HONG KONG: Hong Kong police patrolled the area around government buildings ahead of rallies planned to mark the first anniversary of pro-democracy protests that crippled parts of the Chinese-controlled city.
Police will be on alert to avoid a repeat of last year when protesters streamed on to major highways in a push for full democracy, demonstrations that became the biggest political challenge to Beijing’s Communist Party leaders for decades.
Metal barriers were stockpiled in key locations, including government headquarters and near the office of Hong Kong leader Leung Chun-ying, although activists said they had no plan to re-occupy streets in the financial centre and crowds are expected to be relatively small.
Last year’s 79-day protests failed to persuade China to allow a fully democratic vote for the city’s next leader in 2017, instead of from a list of pre-screened, pro-Beijing candidates, but many say the demonstrations triggered a political awakening.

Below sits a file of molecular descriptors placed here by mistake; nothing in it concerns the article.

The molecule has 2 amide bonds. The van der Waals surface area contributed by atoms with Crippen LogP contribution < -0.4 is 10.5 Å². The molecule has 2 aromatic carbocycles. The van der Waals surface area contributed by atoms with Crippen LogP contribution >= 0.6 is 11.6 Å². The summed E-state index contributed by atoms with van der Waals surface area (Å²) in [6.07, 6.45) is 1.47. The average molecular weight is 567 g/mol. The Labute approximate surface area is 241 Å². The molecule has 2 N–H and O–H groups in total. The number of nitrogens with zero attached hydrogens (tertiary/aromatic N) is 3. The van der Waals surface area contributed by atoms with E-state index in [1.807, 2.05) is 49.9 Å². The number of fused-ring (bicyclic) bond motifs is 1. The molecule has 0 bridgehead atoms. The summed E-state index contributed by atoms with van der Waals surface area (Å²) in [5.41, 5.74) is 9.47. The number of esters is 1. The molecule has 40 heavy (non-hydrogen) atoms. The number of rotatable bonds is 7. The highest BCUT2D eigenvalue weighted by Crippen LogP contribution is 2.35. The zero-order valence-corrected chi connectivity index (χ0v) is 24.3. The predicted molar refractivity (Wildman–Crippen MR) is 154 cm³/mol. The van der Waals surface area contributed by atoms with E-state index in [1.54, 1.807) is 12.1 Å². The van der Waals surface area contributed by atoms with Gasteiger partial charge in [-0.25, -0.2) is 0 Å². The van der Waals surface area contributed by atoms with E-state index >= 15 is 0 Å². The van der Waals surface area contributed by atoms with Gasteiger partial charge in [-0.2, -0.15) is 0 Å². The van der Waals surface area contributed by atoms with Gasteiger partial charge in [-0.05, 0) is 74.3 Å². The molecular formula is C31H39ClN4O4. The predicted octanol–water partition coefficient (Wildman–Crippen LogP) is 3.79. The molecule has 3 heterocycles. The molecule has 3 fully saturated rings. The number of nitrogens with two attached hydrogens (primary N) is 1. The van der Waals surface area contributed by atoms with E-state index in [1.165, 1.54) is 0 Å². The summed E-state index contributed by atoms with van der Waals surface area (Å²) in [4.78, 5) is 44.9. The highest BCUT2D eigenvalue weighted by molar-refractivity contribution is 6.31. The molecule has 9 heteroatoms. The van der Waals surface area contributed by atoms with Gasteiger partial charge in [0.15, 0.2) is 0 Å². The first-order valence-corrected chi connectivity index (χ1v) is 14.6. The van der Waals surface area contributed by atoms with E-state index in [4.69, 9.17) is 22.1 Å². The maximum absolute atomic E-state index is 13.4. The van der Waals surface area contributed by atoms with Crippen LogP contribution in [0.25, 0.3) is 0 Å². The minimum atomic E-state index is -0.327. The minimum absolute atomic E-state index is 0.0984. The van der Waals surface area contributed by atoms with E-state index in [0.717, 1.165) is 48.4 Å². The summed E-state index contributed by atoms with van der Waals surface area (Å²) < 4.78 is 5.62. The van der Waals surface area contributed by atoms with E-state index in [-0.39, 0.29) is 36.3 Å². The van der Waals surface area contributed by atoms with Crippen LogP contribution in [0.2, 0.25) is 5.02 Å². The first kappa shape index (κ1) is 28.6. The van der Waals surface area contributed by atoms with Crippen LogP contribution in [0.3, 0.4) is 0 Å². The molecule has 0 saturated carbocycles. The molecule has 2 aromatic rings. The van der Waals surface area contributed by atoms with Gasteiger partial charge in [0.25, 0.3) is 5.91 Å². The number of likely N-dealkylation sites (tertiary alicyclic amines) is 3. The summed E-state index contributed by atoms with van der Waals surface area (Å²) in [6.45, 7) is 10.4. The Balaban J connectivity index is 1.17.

Leaders of the Occupy protests are expected to appear at various rallies, including a moment of silence to mark the time when police fired volleys of tear gas to disperse demonstrators.
Dubbed the Umbrella Movement for the umbrellas protesters used to defend against tear gas, the unrest was the worst since China took back control of Hong Kong from Britain in 1997.
On Saturday, a poster of Jesus Christ in a flowing robe carrying a yellow umbrella was hung on a wall outside government headquarters, christened the “Lennon” wall during the protests as a tribute to John Lennon.
The anniversary comes as recent comments from Beijing’s top representative in Hong Kong have reignited fears about the Chinese central government’s expanding influence in the city. — Reuters
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